Best Noise Cancelling Headphones of 2017

Sometimes listening to the sounds of nature or the sounds of the people around you can be an enlightening experience, but sometimes it isn’t. As people who ride subways everyday, we know how necessary it is to block out the world sometimes just to keep your sanity—and hearing—intact.

Besides sound quality, a good pair of noise cancelling headphones do two things: provide a comfortable fit for extended use, and also accurately cancel out unwanted outside noise. Without getting too technical, Active Noise Cancelation (ANC) is achieved by using built-in microphones that pick up what is going on around you. The headphones then produce their own out-of-phase sound waves that destroys outside noise.

With so many options out there (and a lot of them quite expensive), how do you know which one is the right choice? For that, we enlisted the aid of the audiophiles over at our partner site, Sound Guys. They do a phenomenal job of diving in deep into the reasons why each noise-cancelling headphone on this list is worthy of your hard earned dollar and we highly recommend giving their full in-depth guide a look.

That said, some of you don’t want to dive so deep, you just want to get to the meat of the question: WHAT SHOULD I BUY. And so this TL;DR version of Sound Guy’s guide was created just for you!

The best noise cancelling headphones are the Sony WH-1000X M2

Be sure to check out the full review!

The Sony WH-1000 MX have great sound quality, impressive ANC, are comfortable, have decent battery life, offer an insanely well-featured app, and cost $50 less than their main competitor. If you’re keeping score, Sony runs the table against Bose on this one.

Why the Sony WH-1000X M2 wins over the competition:

  • Superior sound quality over any other ANC wireless headphone
  • Impressive noise cancelling on par with brands like Bose
  • It’s $50 cheaper than their main competitor, the Bose QC 35 II
  • An amazing app that lets you tune bass, granularity adjust the equalizer, and more

Sony WH-1000X M2: Other notable traits and considerations

  • Pressing on the right cup of their ear brings up your voice assistant of choice, with support for Android and iPhone
  • The MDR-1000X M2 offer high-bitrate listening, have great range, excellent features, decent battery life, and are comfortable to boot. In our minds, there’s no contest for this year’s crown.

The best on-ear noise cancelling headphones are the AKG N60 NC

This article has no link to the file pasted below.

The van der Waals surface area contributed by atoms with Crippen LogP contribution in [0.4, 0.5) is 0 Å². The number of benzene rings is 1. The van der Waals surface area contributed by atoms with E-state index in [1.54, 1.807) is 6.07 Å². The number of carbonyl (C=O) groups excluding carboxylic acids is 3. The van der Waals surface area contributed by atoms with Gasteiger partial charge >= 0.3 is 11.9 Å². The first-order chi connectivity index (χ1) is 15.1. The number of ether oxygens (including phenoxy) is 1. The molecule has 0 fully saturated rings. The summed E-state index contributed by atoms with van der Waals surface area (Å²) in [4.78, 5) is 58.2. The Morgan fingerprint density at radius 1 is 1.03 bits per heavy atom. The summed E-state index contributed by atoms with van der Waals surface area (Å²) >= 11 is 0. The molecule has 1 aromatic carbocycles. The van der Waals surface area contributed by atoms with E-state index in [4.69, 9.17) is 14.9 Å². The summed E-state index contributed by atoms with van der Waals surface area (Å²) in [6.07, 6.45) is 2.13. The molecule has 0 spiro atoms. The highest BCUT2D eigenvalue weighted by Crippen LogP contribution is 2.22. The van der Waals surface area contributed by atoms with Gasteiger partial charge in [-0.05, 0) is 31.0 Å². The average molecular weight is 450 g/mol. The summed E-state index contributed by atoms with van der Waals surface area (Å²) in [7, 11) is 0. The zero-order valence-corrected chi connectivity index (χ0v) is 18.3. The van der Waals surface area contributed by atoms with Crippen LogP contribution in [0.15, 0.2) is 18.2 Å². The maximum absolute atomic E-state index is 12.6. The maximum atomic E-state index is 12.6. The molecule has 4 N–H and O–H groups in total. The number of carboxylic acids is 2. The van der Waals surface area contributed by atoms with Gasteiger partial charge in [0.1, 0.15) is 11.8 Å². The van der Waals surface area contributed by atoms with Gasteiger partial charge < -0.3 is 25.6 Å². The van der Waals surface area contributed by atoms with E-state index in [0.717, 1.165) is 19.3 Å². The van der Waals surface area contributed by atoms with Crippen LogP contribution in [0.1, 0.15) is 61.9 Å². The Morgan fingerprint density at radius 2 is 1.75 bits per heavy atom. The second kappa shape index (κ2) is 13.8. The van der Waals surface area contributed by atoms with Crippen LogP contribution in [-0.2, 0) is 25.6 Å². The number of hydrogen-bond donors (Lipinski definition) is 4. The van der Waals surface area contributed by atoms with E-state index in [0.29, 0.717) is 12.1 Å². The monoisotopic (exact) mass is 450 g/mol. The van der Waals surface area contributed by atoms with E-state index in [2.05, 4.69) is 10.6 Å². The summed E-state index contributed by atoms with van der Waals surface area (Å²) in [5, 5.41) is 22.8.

Be sure to check out the full review!

While they’re not going to make you forget our pick for best ANC headphones, these on-ears are surprisingly comfortable and decent at killing outside noise. If you want a pair of headphones that will last you all day and then some, the N60 NCs by AKG won’t disappoint.

Why the AKG N60 NC wins over the competition:

  • Exceptional battery life-to-size ratio compared to the competing on-ear offerings
  • Still very slim and comfortable, despite great battery life

AKG N60 NC: Other notable traits and considerations

  • At $249, these aren’t cheap, but are surprisingly affordable for what they offer

There are other good models, so check these out if they go on sale

During their testing, the Sound Guys found quite a few solid headphones, but ultimately the Sony WH-1000X M2 won out for over-ears due to its overall combination of solid pricing, quality sound, quality ANC, and extras like an exceptional app. That said, there are some other models that came in very close and largely lost out due to pricing.

Let’s take a closer look!

Sennheiser PXC 550 Wireless

If the PXC 550 were available for the same price as the Sony WH-1000X M2, it’d be a harder decision, but $50 buys a lot of music; so the WH-1000X M2 won out. That’s really the main deciding factor.

Notable traits and considerations

  • These were a very close second to Sony’s WH-1000X M2 headphones, losing out because of a higher price tag only.
  • Sennheiser has a better microphone than Sony and a faeture that prevents sudden volume peaking.
  • Performance-wise the PXC 550s are closer to the Bose QC 35 II but without voice assistant and better sound quality.
  • They attenuate sound quite well, but keep bass a bit more restrained than the Sony WH-1000X M2.
  • They don’t have a companion app, LDAC support, or voice assistant integration.

Bose QC 35 I & II 

Be sure to check out the full review!

The Bose QC35s may be on everyone’s shortlist if you want one of the best noise-cancelling headphones out there. But are they worth the $399? Heck no.

Notable traits and considerations

  • QC 35 I and II are essentially the same, with the later having integrated Google Assistant support.